About a quarter (23%) mention social factors, including changes in family structure (such as marriage or the birth of a child), entering different phases of life (e.g., going to college, joining the military, etc.) or a desire for fellowship or community.
And one-in-five mention practical changes, such as having a work schedule that permits them to attend church more often now than in the past.
Shifting circumstances often lead people to attend church less frequently
More than one-in-five Americans (22%) attend religious services no more than a few times a year, but say there was once a time in their lives when they attended more often. When asked an open-ended question about why their rate of religious attendance has declined, fully half cite practical issues as the reason. This includes one-in-five who say they are too busy to attend religious services regularly (e.g., because of their work schedule) and one-in-ten who say attending church is not high on their list of personal priorities (e.g., because they have “gotten out of the habit” or are “too lazy” to attend regularly).
About one-in-four infrequent attenders who used to attend more often (26%) say something changed with their own personal beliefs or with their church. And an additional 17% mention social factors; in some cases, they say they used to attend religious services more often in order to accompany a family member or friend who no longer requires or expects their company.
Religious ‘nones’ give variety of reasons for disaffiliation from religion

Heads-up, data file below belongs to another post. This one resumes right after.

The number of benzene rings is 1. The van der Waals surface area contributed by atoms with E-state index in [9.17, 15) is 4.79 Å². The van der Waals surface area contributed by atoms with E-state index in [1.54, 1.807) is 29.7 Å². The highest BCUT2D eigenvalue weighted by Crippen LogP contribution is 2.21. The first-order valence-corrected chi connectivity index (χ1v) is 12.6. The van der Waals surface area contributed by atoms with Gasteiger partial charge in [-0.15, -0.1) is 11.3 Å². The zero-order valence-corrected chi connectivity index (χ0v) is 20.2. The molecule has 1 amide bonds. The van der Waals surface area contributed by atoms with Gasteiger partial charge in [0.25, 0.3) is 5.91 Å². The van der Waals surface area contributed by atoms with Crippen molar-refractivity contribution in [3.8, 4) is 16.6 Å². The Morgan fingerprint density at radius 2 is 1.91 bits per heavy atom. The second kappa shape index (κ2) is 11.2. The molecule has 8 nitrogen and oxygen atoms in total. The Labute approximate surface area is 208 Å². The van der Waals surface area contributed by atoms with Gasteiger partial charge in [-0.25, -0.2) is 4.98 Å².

Roughly eight-in-ten religious “nones” say they were raised with a religious affiliation. When asked why they no longer identify with a faith, they offer a variety of explanations. About half say they stopped believing in the religion in which they were raised or have rejected religious beliefs as a whole (49%), but nearly as many give other reasons for disaffiliating.
One-in-five (20%) religious “nones” who were raised in a religion say they came to dislike or distrust religious institutions or organized religion in general. A similar share (18%) might be described as religiously unsure or undecided; while they no longer identify with a particular religion, they still describe themselves as religious or spiritual, or in some cases “seeking” or uncertain about their beliefs. And some religious “nones” who were raised in a religion (10%) say they are simply no longer practicing their childhood faith, or are too busy to engage in religious rituals.
There are clear patterns in the reasons “nones” give for disaffiliating, based on how they describe their current religious identity. For example, most of those who now identify as atheists (82%) say a lack of belief spurred them to become unaffiliated. By contrast, fewer than half of respondents who describe their religion as “nothing in particular” (37%) cite lack of belief as the reason they no longer affiliate with a religion.